I've got two kids, boy 3YO and a girl 5YO.

We find that on a weekend, when they play around the house for two hours (with parental involvement) they end up reasonably good natured (although somewhat chaotic - normal for kids).

When they sit in front of a TV for two hours, they come away grumpy with tendency to bicker and talk back.

I get that tuning out is fun, and having to tune back is in work. The behaviour seems to be worse than that.

My question is: Why does 2 hours in front of the TV make my kids grumpy?


1 Answer 1


--- Disclaimer: Some might feel this answer to be hard to digest. ---

Have you ever thought about what is happening in your kid's brains while they are watching TV?
I mean, from a neuroscientistic perspective?

Basically a fireworks of impressions without any chance to influence what is happening. A child in front of TV will absorb a flood of pictures, sounds etc. in a quick succession. Yes, there is a story and yes, often something to learn, but there is no break, no time to reflect and no chance to influence the speed of the presentation or ask questions.

You might think your children are "zoning out" or "relaxing" in front of TV, but actually they are not. Watching TV is hard work for a child's brain. Of course they will love watching TV, exactly because of the amount of inpressions - a brain loves input. Unfortunately, the filter mechanisms most of us adults have are not developed yet, especially in younger children. Is your child able to get up and walk away while the show is running? Excellent. Most aren't. While the TV is on, they will remain "hypnotized" in front of this box. Hey, I know adults who can't ignore a TV - and the fact that our brain is wired to focus on movement doesn't help, either.

After TV time, the brain will be exhausted (and somewhat "neurally scrambeled" due to the amount of impressions that couldn't be "stored" or absorbed properly) but still in "rapid input mode", while the body will likely be craving exercise. And in my experience that's a recipe for disaster. The pent-up energy has to go somewhere while mental control mechanisms are down due to tiredness. And this combined equals a child in "overdrive" with a really bad mood - or bickering, grumpy brats.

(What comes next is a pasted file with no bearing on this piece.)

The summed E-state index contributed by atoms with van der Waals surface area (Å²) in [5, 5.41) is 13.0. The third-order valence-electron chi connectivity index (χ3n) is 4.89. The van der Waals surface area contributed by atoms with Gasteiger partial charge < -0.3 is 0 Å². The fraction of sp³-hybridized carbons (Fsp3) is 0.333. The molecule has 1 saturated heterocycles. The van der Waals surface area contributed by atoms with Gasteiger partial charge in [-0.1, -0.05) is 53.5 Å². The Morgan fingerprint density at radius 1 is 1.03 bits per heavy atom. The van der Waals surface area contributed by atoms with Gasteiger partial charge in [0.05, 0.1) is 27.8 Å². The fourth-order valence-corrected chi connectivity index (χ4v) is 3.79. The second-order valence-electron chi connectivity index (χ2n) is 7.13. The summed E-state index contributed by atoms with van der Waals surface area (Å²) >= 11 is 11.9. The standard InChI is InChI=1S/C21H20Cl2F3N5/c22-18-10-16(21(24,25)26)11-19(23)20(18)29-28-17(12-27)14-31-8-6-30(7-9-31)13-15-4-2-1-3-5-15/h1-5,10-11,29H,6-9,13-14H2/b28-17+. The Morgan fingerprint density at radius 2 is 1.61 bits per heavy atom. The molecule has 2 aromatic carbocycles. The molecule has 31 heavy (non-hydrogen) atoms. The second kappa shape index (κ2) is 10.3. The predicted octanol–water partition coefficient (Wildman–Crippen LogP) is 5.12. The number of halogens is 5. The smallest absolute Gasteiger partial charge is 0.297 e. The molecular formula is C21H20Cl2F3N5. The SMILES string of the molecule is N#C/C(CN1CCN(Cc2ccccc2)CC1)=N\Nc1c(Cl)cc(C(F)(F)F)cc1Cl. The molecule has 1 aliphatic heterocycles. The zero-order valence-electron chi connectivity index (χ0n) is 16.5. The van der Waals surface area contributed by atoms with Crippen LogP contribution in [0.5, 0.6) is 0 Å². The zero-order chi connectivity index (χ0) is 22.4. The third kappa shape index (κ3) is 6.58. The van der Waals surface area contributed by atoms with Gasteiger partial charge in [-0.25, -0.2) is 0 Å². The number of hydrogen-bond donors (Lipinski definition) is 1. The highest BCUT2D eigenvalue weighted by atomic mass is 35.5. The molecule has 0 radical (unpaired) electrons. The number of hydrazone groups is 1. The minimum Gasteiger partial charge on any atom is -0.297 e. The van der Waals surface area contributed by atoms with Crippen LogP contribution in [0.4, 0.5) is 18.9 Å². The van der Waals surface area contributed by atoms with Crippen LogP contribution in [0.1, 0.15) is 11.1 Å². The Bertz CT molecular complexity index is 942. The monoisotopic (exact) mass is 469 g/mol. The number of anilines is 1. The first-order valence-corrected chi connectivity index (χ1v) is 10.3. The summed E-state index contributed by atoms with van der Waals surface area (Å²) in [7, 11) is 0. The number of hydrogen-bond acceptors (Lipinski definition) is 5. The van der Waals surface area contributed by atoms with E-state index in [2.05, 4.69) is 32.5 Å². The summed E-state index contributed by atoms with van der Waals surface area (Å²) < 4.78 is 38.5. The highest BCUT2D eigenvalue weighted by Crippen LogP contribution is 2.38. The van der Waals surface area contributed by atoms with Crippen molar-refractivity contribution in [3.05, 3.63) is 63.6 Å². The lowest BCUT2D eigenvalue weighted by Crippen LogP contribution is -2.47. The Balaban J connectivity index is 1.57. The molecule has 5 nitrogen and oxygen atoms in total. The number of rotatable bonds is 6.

• 1
    I don't doubt these claims, as they do make sense to me, but I'd really love to see some sources, especially just for further reading.
    – user11394
    May 9, 2015 at 13:50
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    @CreationEdge: Try the works of Manfred Spitzer. (I only have sources in German, sorry.) He's a German Psychiatrist and Psychologist and is considered the authority on educational neuroscience in Germany (and world-wide). He has a knack of explaining complicated things in an easy way and I met him personally a few years ago. I'm sure some of his work is available in english, too.
    – Stephie
    May 9, 2015 at 14:01
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    @CreationEdge: And I just found an interview here.
    – Stephie
    May 9, 2015 at 14:05
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    @bjb568: Usually I hate noise. The disclaimer here is fully intended, though: Some parents may feel this post to be a form of criticism of their parenting style (which it isn't!) and re-thinking the (ab-)use of TV as electronic babysitter and reflecting on how something our kids seem to enjoy may actually cause harm (if only temporarily) may be unsettling. I know that I'm touching a sensitive subject here.
    – Stephie
    May 9, 2015 at 19:03
  • One paper that references many possibly relevant research into the neuroscience going on is Facing the Screen Dilemma, published by the organization Teachers Resisting Unhealthy Children’s Entertainment.
    – Acire
    Jun 16, 2015 at 2:12

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